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Pretty much every carpenter carries a “layout square,” which helps in marking and measuring angles.  But with so many new materials available, one doesn’t simply grab a square any more — there are choices to make.

From the classic steel square, we “progressed” to a lighter, cheaper alternative: plastic.  Now many manufacturers of aluminum squares claim the benefits of both — the strength and durability of steel and the lightness of plastic.

But do these claims deliver?  I’m not a professional carpenter, so my square sits around the shop most of the time until I need it.  How ’bout you Toolmongers who carry these around and abuse them.  Do aluminum square really hold up as well as steel?  Are they worth the cash?  Let us know in comments.


16 Responses to Hot or Not? Aluminum Layout Squares

  1. Rob says:

    I don’t think I’ve ever seen a steel speed square. I’ve had my aluminum one for over 10 years and it’s seen a lot of use and abuse and it’s holding up fine. The strength of modern plastics is great but the aluminum ones aren’t that expensive or really that heavy if you factor in all the other tools you’re carrying in your tool belt.

  2. fjr says:


    They are not only useful in carpentry, but also the best tool for marking and cutting metal.

    When my uncle taught me how to weld and we built my worktable this was the primary marking tool to keep things square, or at 45deg.

    You can even cut a notch in the corner of the speedquare and use it to hold your stock while you lay a tack weld.

    Absolutely a must have tool for woodworking and welding.

  3. Michael W. says:

    I like the steel ones personally, I tend to stick it in my back pocket if I’m not wearing a belt. I’ve broken plastic ones, and bent aluminum ones by forgetting to take them out before sitting down.
    I would definitely choose aluminum over plastic though.

  4. John Laur says:

    Hot dang; How can you go wrong? The cast aluminum squares are accurate, reliable, durable, compact, and best of all SUPER CHEAP. You can get a 7″ swanson’s square for what, like $4?

    Who, seriously, in their right mind would tell anyone that a speed square is not a good tool? Sure, I have a more precise T square and a larger framing square that I use a great deal, but if I could only have one of the three you can probably guess which I’d go with.

  5. Steve Thompson says:

    Hot. never used a steel one, but the aluminum one I have is a necessity.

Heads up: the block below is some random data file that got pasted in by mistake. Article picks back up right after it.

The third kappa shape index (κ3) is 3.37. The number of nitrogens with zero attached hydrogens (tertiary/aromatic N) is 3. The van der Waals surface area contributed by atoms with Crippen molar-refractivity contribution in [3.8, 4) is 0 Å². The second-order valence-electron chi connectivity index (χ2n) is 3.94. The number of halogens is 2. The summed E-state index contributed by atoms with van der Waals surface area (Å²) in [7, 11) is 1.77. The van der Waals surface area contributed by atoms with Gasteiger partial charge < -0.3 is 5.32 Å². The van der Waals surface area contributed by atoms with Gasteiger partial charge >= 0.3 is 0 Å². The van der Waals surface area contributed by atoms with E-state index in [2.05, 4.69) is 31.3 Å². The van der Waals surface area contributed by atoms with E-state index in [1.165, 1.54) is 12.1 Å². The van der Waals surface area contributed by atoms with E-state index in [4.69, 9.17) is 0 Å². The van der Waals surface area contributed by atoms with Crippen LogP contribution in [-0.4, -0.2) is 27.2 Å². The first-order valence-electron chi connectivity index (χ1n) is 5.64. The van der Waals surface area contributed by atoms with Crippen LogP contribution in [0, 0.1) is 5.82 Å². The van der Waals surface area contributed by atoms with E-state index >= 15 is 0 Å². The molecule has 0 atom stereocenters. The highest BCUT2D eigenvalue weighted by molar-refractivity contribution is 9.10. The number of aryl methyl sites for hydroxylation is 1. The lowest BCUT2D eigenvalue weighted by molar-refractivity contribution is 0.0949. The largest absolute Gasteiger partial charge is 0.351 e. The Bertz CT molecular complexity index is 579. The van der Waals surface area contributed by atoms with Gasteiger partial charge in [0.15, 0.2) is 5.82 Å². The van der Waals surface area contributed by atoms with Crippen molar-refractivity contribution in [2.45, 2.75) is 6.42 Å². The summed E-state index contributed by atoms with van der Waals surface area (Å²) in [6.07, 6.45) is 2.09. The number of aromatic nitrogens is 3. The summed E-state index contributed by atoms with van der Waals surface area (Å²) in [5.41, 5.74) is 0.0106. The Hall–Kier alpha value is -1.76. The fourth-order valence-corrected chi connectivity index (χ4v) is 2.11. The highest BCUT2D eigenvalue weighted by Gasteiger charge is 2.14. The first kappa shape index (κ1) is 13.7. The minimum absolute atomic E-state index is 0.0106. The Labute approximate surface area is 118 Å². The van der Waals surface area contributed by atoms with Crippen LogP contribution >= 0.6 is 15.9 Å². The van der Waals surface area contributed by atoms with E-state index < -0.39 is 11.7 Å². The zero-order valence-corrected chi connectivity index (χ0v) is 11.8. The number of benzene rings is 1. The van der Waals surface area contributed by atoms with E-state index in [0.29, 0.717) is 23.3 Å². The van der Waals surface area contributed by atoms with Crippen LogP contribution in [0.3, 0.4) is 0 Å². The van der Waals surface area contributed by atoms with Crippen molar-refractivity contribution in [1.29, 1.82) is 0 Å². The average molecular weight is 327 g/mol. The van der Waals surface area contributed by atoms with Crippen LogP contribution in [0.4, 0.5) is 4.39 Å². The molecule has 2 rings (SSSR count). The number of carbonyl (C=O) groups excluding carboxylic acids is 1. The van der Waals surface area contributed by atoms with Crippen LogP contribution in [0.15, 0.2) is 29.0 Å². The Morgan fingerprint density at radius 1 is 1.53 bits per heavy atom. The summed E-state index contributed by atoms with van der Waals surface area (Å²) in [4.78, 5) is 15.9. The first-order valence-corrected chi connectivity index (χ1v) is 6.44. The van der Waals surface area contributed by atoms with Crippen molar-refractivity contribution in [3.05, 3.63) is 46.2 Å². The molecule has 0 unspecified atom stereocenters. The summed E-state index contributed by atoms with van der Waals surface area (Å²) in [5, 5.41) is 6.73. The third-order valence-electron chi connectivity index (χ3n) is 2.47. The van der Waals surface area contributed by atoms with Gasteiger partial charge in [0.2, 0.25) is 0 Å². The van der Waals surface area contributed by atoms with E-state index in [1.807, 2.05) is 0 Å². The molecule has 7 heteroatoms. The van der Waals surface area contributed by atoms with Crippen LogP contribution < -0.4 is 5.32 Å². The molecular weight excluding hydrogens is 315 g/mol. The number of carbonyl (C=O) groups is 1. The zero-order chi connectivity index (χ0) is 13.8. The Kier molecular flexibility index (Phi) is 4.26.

6. Waylan says:

    Definitely hot. After using mine, I hated borrowing my dads heavy old one. I have had a few people express concerns about accuracy, but in the 10 or so years I’ve had mine I’ve never noticed any problems.

  7. Daren says:

    Very hot! In my top 10 list of most used tools.

  8. Daren says:

    …oh and Fine Homebuilding had a tip years ago that you can use the speed square and a clamp as a work support in many instnaces.

  9. Scraper says:

    Definitely HOT. A very useful tool. And for the part-time carpenter (like myself) aluminum is fine. I would recommend looking for one that looks like the picture in the article. (With the fence cast into the bottom edge of the triangle.) I was given a Stanley that had an adjustable fence that was in the middle of the triangle. 99% of the time it is in the way. Just my thoughts.

  10. Brad says:

    Not having much familiarity with speed squares and their use, I did a quick Google and stumbled here. http://zo-d.com/mt/mt32/mt-search.cgi?IncludeBlogs=8&search=swanson Couple nice little how-to articles on the use of the square.

  11. David says:

    I’m a big fan of the speed square. I could never wrap my head around a combo square and a framing square is usually just too big. Plus I like how its just the right size for the large pocket of my nail apron. Two thumbs up!

  12. TL says:

    Big fan of these. I actually own the same 12″ Swanson that you have a picture of.

  13. Leslie says:

    I have an old steel one that is a necessity. Definitely hot.

  14. Hot, certainly. I really can’t imagine working without it. Small enough to ride comfortably in my belt, where depending on the project, it generally rides all day long, but I use it in the shop as well.

    I haven’t seen anyone mention the #1 use I have for it… as a guide for my circular saw. For 95″ of the framing one does, you can eliminate trips to the miter saw. Can’t do that easily with a framing or combo square – the blade has to be about 1/8″ thick to give the saw shoe a good reference surface to slide along.

    I use aluminum, and after a couple years, its definitely time for a new one – more than a few dings and nicks in this baby.

    BUT – why aren’t there nicely made ones out there? By that, I mean etched and inked markings, rather than stamped like all the ones out there. If I’m not mistaken, Bridge City used to make one, but it seems to be discontinued.

    Finally, not all of these triangles are created equally. If you are in the market, look for one of the ones that has notches for your pencil to sit in during layout.

  15. Randy Graham says:

    I say use the rafter pro it is plastic but it will do every thing that the steel or aluminum one can do.Plus lay out rafters and stair stringers with out doing the math.
    Check it out at http://www.rafterpro.com

    The inventor

  16. IzInBloOm says:

    Swanson Brand for sure. A little more costly, but it won’t break like those plastic or cheap powdered metal ones. Indispensible for rafter cuts. Always in my belt.

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